The nursing home denied the allegations in an answer filed by Lexington attorneys Tiffany Lauderdale Phillips and Michael Brandon Faulkner last Oct. 12.
According to the answer, someone other than the defendants is responsible for the Popes' damages, if there were any.
The answer states that the injuries Pope allegedly suffered were brought on by her pre-existing poor health, medical complications and/or her advanced age.
The nursing home hasn't violated any standards of care, the answer states, and as such aren't responsible for any damages.
As such, the defendants have asked that the complaint be dismissed and they be granted court costs, attorney's fees and a jury trial.
According to court records, J. Peter Cassidy of Lexington has since replaced Phillips and Faulkner as the defendants' attorney.
The Popes' case is scheduled to be heard next in Taylor Circuit Court on Monday, Sept. 30. A pretrial conference is scheduled for May 19, followed by a jury trial on June 23.
In the second lawsuit against the nursing home, Lexington attorney Lisa E. Circeo filed a complaint on behalf of Dorothy Lowe and Lisa Anderson, as co-executrixes of Margaret S. Gumm's estate, in Taylor Circuit Court on Jan. 31.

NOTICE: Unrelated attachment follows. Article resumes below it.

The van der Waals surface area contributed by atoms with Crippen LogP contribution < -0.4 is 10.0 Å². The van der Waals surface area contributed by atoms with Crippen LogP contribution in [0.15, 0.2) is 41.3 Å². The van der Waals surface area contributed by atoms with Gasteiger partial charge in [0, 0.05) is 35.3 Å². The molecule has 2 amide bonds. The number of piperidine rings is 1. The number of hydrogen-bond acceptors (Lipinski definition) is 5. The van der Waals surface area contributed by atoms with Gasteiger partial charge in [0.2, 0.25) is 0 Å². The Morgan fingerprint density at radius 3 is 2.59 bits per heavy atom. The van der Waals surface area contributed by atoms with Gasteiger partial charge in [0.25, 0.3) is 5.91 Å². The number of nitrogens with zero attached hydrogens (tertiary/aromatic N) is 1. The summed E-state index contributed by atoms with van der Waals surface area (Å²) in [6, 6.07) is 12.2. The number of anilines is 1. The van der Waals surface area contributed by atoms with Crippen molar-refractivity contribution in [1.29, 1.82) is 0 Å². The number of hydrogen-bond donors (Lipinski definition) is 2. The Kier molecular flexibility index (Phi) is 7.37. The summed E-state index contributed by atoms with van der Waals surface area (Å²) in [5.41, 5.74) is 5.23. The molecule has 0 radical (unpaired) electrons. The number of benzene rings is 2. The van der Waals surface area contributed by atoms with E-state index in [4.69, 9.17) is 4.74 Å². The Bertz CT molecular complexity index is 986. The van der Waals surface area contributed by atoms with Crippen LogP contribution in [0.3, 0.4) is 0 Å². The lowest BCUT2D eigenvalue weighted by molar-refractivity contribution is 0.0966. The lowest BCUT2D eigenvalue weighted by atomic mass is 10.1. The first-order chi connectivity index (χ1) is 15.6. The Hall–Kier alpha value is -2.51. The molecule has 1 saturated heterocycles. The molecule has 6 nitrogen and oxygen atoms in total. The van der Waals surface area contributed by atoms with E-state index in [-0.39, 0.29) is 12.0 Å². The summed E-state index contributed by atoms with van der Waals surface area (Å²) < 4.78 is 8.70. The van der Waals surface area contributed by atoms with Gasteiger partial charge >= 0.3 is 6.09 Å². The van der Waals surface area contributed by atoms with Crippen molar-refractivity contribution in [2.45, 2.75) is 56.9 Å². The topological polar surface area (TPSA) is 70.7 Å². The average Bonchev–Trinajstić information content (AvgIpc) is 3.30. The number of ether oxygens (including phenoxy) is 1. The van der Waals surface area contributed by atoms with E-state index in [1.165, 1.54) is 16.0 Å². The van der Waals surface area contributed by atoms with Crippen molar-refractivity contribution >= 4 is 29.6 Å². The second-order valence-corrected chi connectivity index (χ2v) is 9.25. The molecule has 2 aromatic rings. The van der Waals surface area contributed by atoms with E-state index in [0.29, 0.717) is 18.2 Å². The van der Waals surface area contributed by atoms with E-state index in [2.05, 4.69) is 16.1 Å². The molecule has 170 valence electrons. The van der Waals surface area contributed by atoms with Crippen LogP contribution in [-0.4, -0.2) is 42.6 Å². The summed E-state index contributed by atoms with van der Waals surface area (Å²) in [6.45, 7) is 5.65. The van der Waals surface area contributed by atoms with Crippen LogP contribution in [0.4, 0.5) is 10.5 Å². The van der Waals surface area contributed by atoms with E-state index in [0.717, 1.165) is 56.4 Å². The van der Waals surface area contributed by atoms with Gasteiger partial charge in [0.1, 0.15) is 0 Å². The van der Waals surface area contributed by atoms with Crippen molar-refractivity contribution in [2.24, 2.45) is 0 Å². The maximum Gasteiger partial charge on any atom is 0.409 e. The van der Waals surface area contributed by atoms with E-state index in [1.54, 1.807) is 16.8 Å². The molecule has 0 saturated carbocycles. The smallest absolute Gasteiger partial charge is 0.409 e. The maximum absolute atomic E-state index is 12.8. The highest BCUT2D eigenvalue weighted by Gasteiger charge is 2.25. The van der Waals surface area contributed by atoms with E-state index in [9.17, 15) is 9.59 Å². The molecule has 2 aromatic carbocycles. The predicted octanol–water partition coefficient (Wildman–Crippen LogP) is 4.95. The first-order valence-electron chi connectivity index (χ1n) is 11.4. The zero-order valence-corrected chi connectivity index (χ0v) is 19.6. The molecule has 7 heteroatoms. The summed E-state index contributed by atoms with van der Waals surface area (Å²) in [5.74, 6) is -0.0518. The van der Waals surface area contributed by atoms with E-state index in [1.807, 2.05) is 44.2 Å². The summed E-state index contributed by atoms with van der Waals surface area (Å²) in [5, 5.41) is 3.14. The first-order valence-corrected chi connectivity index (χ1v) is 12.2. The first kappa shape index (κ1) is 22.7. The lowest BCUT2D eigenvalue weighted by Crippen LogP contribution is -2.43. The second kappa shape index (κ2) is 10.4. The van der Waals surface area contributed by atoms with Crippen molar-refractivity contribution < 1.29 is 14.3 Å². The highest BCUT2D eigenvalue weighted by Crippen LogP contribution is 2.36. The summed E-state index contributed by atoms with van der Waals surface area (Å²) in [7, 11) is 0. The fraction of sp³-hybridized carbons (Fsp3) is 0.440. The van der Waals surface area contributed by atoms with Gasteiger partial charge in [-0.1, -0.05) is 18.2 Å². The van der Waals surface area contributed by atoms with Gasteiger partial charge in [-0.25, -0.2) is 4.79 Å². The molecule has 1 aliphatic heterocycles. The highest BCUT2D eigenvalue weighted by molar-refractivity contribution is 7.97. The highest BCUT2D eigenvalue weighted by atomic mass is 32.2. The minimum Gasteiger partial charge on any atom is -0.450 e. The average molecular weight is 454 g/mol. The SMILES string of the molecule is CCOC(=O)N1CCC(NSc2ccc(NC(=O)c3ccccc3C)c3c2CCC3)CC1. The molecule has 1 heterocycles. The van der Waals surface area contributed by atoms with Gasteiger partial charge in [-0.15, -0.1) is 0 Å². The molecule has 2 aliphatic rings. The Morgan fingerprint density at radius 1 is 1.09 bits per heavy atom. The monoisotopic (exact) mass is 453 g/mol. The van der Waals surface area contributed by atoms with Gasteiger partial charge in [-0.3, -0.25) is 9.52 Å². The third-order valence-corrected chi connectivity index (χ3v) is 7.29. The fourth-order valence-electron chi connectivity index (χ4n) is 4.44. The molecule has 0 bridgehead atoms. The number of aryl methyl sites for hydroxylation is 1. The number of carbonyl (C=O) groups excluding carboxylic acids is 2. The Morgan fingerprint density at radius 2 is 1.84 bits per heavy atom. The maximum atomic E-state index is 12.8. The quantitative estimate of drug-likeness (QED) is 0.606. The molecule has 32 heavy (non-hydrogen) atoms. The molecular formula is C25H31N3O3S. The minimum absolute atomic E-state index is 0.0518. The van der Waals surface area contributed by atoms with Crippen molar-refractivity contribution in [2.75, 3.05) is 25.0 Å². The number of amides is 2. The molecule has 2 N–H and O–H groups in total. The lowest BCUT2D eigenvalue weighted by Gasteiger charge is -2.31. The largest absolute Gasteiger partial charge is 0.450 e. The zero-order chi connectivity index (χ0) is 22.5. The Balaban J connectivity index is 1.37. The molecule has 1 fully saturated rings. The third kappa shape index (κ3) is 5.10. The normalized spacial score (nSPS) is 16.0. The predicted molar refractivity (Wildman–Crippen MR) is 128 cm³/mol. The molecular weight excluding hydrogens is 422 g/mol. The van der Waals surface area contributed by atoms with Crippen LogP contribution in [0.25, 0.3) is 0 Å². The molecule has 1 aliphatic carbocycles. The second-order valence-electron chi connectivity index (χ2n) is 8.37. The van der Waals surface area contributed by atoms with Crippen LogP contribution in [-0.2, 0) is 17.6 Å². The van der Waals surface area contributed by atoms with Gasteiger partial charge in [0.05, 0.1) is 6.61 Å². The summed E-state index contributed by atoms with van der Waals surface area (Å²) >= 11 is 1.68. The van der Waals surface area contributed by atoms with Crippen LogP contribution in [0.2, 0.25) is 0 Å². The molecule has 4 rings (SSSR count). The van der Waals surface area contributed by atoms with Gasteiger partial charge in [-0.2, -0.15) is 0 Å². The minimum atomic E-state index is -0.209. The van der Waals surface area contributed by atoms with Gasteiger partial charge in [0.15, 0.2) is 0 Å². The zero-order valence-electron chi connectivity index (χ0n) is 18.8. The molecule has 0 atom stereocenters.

According to the complaint, Gumm, of Columbia, who died Aug. 28 at 81, was a resident at Medco from Jan. 12, 2012, to May 8, 2012.
The plaintiffs allege Gumm suffered an accelerated deterioration of her health, which was beyond the normal aging process, while being cared for at the nursing home. The complaint states that she suffered poor hygiene, weight loss, hyperglycemic episodes, pressure sore infections and urinary tract infections.
The plaintiffs claim Gumm suffered medical expenses, extreme pain and suffering, mental anguish, loss of personal dignity and, ultimately, loss of life.
According to the complaint, the nursing home failed to provide adequate personnel to care for Gumm and protect her from being neglected.
On March 14, Lexington attorneys M. Brandon Faulkner and Anthony B. Gray filed a motion asking that alternative dispute resolution be ordered in Gumm's case and that the lawsuit be dismissed or stayed.
As of Wednesday morning, no court dates were set in Lowe's case.
• A lawsuit presents only one side of a case.